Package fuse enables writing FUSE file systems on Linux, OS X, and FreeBSD.
On OS X, it requires OSXFUSE (http://osxfuse.github.com/).
There are two approaches to writing a FUSE file system. The first is to speak the low-level message protocol, reading from a Conn using ReadRequest and writing using the various Respond methods. This approach is closest to the actual interaction with the kernel and can be the simplest one in contexts such as protocol translators.
Servers of synthesized file systems tend to share common bookkeeping abstracted away by the second approach, which is to call fs.Serve to serve the FUSE protocol using an implementation of the service methods in the interfaces FS* (file system), Node* (file or directory), and Handle* (opened file or directory). There are a daunting number of such methods that can be written, but few are required. The specific methods are described in the documentation for those interfaces.
The hellofs subdirectory contains a simple illustration of the fs.Serve approach.
The required and optional methods for the FS, Node, and Handle interfaces have the general form
Op(ctx context.Context, req *OpRequest, resp *OpResponse) error
where Op is the name of a FUSE operation. Op reads request parameters from req and writes results to resp. An operation whose only result is the error result omits the resp parameter.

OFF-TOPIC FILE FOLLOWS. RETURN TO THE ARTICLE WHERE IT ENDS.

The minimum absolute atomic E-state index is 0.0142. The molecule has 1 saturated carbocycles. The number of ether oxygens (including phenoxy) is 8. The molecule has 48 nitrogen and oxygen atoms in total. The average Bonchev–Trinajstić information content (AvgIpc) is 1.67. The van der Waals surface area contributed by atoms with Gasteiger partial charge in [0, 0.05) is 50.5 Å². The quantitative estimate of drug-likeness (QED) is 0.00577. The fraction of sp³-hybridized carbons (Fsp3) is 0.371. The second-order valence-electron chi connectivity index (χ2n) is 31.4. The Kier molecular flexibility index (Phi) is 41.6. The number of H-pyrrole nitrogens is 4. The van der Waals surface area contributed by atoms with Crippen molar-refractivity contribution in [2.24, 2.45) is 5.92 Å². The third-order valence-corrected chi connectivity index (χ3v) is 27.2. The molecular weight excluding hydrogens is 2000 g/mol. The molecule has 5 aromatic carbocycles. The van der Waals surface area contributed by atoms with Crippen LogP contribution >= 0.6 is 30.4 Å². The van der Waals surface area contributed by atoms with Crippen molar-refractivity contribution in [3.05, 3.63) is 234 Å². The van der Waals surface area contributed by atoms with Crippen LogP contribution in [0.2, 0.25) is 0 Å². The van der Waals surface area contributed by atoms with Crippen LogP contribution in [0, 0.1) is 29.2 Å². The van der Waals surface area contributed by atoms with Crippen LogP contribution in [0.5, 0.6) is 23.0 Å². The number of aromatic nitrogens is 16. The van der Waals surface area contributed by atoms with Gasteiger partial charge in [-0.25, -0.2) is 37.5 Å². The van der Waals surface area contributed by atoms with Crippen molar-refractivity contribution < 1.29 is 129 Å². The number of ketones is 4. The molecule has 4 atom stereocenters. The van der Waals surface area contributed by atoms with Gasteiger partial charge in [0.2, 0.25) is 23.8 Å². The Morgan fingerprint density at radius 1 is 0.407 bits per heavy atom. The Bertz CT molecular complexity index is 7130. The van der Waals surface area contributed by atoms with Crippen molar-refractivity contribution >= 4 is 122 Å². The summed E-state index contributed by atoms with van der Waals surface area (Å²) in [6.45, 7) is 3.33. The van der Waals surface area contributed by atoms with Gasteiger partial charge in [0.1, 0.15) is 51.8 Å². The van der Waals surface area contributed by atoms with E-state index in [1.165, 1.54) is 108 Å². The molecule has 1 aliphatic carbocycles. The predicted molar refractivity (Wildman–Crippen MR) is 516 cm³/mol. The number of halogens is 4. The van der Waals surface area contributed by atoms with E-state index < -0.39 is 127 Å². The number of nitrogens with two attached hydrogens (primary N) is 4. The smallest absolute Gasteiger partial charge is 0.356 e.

Multiple goroutines may call service methods simultaneously; the methods being called are responsible for appropriate synchronization.
The operation must not hold on to the request or response, including any byte fields such as WriteRequest.Data or SetxattrRequest.Xattr.
Operations can return errors. The FUSE interface can only communicate POSIX errno error numbers to file system clients, the message is not visible to file system clients. The returned error can implement ErrorNumber to control the errno returned. Without ErrorNumber, a generic errno (EIO) is returned.
Error messages will be visible in the debug log as part of the response.
In some file systems, some operations may take an undetermined amount of time. For example, a Read waiting for a network message or a matching Write might wait indefinitely. If the request is cancelled and no longer needed, the context will be cancelled. Blocking operations should select on a receive from ctx.Done() and attempt to abort the operation early if the receive succeeds (meaning the channel is closed). To indicate that the operation failed because it was aborted, return fuse.EINTR.
If an operation does not block for an indefinite amount of time, supporting cancellation is not necessary.
All requests types embed a Header, meaning that the method can inspect req.Pid, req.Uid, and req.Gid as necessary to implement permission checking. The kernel FUSE layer normally prevents other users from accessing the FUSE file system (to change this, see AllowOther, AllowRoot), but does not enforce access modes (to change this, see DefaultPermissions).
Behavior and metadata of the mounted file system can be changed by passing MountOption values to Mount.
package fuse import (
package fuse import (
package fuse // There is very little commonality in extended attribute errors